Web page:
To ask the Secretary of State for Communities and Local Government what research his Department is undertaking into the security of tenure of residents of privately-rented accommodation; and whether he plans to bring forward proposals to amend security of tenure provisions in relation to such residents.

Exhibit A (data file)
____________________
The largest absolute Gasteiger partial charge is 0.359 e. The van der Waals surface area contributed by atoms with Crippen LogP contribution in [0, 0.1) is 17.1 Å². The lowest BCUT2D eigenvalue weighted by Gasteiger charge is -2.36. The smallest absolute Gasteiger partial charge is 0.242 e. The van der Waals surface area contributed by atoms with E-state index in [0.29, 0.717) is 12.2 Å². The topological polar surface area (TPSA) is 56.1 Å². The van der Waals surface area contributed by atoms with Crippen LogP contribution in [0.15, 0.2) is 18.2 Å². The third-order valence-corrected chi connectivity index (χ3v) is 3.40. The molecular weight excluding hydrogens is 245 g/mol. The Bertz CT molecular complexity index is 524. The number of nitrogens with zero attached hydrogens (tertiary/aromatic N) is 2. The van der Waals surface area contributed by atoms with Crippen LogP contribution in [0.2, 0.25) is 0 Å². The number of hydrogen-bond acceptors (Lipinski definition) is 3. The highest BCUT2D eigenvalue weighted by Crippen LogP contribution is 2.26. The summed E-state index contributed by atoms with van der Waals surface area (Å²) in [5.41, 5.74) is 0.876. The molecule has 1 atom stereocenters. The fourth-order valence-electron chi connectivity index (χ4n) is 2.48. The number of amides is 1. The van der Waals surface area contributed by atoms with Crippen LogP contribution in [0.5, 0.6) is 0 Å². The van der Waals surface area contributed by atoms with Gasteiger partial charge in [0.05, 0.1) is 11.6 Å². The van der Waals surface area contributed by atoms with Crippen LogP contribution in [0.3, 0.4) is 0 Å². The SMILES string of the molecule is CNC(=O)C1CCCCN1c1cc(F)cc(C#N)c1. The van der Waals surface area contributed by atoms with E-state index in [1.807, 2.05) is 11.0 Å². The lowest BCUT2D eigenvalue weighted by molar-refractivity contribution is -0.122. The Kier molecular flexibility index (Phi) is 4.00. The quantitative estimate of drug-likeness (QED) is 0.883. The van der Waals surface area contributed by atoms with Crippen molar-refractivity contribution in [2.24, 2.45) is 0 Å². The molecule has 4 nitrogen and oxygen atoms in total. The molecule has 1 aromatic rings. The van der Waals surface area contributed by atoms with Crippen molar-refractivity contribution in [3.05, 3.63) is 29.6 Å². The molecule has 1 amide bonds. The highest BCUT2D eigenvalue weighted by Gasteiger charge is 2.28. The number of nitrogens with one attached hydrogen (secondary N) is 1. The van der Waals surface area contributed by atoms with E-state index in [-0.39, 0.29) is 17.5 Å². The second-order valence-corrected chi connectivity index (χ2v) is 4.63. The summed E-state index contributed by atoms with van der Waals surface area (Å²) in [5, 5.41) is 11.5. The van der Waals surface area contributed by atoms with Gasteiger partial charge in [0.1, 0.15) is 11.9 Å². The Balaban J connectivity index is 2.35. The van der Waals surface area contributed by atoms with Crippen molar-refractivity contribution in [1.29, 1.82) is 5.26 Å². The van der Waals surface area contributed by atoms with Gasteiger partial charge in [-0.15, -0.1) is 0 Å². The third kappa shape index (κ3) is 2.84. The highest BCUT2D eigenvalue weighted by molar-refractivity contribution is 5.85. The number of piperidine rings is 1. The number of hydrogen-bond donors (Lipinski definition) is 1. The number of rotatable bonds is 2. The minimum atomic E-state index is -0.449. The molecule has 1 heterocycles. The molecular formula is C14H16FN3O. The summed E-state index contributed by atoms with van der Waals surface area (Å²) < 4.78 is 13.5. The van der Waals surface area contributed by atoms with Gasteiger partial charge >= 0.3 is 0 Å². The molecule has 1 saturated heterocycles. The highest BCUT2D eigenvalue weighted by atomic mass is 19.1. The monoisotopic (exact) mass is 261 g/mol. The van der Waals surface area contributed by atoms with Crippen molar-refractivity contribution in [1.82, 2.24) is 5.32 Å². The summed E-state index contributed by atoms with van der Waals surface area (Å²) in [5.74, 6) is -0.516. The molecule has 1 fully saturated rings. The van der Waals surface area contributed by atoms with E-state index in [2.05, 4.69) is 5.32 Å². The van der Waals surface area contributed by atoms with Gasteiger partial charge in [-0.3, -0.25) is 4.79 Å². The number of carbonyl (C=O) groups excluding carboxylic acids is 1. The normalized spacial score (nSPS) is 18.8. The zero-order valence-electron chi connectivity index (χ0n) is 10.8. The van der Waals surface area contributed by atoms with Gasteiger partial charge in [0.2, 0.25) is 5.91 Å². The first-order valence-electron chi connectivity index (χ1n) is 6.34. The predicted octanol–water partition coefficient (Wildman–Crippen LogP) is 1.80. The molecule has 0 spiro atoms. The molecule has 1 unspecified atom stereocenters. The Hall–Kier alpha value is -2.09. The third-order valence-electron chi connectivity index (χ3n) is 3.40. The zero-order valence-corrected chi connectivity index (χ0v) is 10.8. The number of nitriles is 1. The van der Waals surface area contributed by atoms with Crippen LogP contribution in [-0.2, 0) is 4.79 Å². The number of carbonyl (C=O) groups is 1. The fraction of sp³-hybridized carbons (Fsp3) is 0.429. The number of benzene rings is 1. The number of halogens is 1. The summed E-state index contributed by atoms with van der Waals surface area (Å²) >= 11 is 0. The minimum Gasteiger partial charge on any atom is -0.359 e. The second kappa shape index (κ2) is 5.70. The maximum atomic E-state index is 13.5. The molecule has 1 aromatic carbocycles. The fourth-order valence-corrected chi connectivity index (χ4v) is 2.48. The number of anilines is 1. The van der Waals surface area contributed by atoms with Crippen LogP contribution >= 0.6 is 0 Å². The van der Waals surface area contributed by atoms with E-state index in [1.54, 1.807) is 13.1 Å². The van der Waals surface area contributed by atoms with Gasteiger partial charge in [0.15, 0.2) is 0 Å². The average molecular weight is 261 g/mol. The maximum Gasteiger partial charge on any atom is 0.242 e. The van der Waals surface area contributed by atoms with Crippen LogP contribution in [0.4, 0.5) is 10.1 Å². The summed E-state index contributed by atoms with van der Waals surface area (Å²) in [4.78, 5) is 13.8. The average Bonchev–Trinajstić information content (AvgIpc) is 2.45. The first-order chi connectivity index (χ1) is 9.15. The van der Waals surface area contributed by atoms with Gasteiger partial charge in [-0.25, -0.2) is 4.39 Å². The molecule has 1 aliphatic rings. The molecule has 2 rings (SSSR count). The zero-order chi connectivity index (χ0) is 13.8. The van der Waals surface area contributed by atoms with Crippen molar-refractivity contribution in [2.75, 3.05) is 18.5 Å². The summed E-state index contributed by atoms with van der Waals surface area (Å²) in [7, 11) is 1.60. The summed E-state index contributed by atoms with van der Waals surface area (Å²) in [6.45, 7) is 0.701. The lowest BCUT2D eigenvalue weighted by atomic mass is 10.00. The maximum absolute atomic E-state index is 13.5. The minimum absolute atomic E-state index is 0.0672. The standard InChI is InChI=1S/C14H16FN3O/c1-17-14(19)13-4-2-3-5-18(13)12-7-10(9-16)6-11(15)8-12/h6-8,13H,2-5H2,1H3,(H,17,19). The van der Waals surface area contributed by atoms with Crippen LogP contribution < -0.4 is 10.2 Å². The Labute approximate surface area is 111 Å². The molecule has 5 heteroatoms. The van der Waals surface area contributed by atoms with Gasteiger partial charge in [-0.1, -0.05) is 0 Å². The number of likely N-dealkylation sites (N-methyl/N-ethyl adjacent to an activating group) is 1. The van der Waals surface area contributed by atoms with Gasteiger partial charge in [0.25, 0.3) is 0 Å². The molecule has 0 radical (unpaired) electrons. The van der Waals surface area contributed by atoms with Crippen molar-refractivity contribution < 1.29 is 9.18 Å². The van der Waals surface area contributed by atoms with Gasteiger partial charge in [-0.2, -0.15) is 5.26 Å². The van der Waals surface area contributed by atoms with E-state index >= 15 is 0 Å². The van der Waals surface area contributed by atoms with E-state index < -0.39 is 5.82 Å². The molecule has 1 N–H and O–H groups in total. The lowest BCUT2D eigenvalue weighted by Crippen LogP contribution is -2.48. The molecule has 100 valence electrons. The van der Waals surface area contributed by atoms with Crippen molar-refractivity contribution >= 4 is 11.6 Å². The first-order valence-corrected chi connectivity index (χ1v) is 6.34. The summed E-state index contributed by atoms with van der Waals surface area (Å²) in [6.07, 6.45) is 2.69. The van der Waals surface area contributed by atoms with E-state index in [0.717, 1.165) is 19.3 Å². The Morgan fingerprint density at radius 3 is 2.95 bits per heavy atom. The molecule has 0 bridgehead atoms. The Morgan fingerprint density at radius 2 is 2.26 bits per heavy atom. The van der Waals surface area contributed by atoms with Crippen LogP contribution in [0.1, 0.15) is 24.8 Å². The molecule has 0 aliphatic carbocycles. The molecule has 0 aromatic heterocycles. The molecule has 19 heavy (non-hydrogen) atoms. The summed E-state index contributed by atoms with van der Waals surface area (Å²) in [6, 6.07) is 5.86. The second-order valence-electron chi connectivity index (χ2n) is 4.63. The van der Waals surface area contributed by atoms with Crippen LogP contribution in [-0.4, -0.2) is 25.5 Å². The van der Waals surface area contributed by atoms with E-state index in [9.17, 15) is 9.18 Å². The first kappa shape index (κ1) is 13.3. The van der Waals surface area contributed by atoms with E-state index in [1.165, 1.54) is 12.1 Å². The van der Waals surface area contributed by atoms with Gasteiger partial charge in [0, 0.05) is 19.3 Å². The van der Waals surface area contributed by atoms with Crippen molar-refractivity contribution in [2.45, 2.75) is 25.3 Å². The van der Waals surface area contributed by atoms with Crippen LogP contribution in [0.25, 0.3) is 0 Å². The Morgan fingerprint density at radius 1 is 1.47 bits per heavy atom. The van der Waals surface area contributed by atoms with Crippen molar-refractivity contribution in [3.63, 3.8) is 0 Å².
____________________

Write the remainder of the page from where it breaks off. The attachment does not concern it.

The English Housing Survey (which is a unified successor to the English Housing Condition Survey and the Survey of English Housing) contains questions directed at private tenants about their length of tenure and reasons for ending a tenancy. Further questions will be directed to landlords as part of the related Landlords Survey. Drawing on this research Julie Rugg's independent review of the private rented sector found that, in spite of the standard assured shorthold tenancy only having a minimum fixed period of six months, the majority of tenancies last considerably longer. The review found that 55 per cent. of tenants had been at their current address for over one year and over 21 per cent. for over five years and that only 6 per cent. of tenancies are ended early by landlords mostly because of non-payment of rent. So this research and the status of the sector as a flexible form of tenure for both tenants and landlords, would suggest there does not appear to be the need to change the legislation governing the security of tenure in the private rented sector.